Three Things to Remember on Election Day

As I have watched this political season (all ten billion years of it) unfold, I have been guilty of getting wrapped up in the debates, the mud-slinging, and the hand-wringing over the candidates, the Supreme Court, and the future of our nation. However, while in a reflective mood this morning after a conversation with friends last night, I concluded that such embroilment is foolish at best and destructive at worst. Not that we shouldn’t be engaged, but that, as Christians, we should be careful in how we engage and to what ends. As important as the political process is, especially in a democratic republic like the U.S., it is not all-encompassing. Here, with encouragement from the Psalms, are three things to remember this election day:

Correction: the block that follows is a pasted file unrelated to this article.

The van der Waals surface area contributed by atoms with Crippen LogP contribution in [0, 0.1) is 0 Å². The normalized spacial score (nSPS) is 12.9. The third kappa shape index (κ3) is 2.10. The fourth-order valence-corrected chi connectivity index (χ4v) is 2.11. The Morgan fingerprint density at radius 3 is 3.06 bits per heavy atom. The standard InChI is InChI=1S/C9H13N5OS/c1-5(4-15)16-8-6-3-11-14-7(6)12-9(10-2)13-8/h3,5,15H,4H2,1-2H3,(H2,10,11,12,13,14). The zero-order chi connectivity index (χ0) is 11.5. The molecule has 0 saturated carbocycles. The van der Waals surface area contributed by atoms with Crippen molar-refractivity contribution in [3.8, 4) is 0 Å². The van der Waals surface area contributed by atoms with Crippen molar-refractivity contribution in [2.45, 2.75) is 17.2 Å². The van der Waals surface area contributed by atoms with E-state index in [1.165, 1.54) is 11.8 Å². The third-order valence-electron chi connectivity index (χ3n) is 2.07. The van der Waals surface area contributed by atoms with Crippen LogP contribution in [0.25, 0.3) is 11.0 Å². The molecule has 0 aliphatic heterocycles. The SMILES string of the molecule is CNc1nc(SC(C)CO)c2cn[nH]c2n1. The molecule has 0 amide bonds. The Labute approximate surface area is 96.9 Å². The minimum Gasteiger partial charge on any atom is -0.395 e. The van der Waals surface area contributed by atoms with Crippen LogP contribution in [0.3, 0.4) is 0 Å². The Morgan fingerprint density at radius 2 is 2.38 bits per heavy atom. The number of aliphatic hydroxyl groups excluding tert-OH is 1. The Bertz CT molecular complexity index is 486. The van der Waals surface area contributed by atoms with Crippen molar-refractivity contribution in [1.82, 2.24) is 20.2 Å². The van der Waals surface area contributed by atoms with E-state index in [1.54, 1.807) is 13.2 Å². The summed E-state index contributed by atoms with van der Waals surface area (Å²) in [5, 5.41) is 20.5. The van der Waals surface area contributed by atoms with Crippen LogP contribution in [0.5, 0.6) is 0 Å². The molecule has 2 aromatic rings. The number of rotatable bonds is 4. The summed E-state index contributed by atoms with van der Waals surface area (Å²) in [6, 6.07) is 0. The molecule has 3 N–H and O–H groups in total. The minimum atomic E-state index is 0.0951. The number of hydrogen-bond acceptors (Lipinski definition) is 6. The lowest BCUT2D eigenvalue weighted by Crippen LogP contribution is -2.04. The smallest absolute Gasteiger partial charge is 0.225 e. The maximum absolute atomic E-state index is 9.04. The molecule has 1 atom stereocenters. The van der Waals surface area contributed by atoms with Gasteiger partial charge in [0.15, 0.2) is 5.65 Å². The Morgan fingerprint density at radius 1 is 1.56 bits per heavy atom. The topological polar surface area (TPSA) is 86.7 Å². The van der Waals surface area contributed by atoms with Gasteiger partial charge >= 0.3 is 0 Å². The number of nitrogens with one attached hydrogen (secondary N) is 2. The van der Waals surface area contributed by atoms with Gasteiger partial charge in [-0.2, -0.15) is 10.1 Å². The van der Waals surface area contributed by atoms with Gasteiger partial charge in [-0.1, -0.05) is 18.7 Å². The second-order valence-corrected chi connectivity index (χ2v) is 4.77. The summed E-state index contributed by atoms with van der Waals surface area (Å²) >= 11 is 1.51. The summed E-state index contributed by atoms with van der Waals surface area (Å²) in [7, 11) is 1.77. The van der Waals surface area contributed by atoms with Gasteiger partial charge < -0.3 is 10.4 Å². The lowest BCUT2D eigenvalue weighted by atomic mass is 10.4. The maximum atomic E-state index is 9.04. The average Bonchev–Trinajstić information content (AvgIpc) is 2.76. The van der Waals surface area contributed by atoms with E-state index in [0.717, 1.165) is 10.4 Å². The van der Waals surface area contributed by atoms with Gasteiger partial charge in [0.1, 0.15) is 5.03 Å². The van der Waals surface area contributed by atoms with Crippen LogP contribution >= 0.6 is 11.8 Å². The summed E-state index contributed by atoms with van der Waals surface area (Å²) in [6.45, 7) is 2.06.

1. Christ’s Sovereignty

No matter who is elected to sit in the White House, Congress, or any other political seat today, Christ is on his throne. Scripture is replete with reminders of this but Psalm 2 is particularly apt:

Why do the nations rage and the peoples plot in vain? The kings of the earth set themselves, and the rulers take counsel together, against the LORD and against his Anointed, saying, “Let us burst their bonds apart and cast away their cords from us.” He who sits in the heavens laughs; the Lord holds them in derision. Then he will speak to them in his wrath, and terrify them in his fury, saying, “As for me, I have set my King on Zion, my holy hill.”

We do not have to fret, we do not have to worry: God has set His King over His Kingdom and nothing that takes place here will ever change that. In fact, the mere suggestion that it might makes God laugh. Christian, do not fear what your Lord laughs at.

2. The Christian’s Hope

We are never told in Scripture to place our hope in political engagement or in political power. Instead, we are reminded time and time again that our hope is in Christ, in God’s plan for the ages, and in his love for his people. Consider Psalm 20: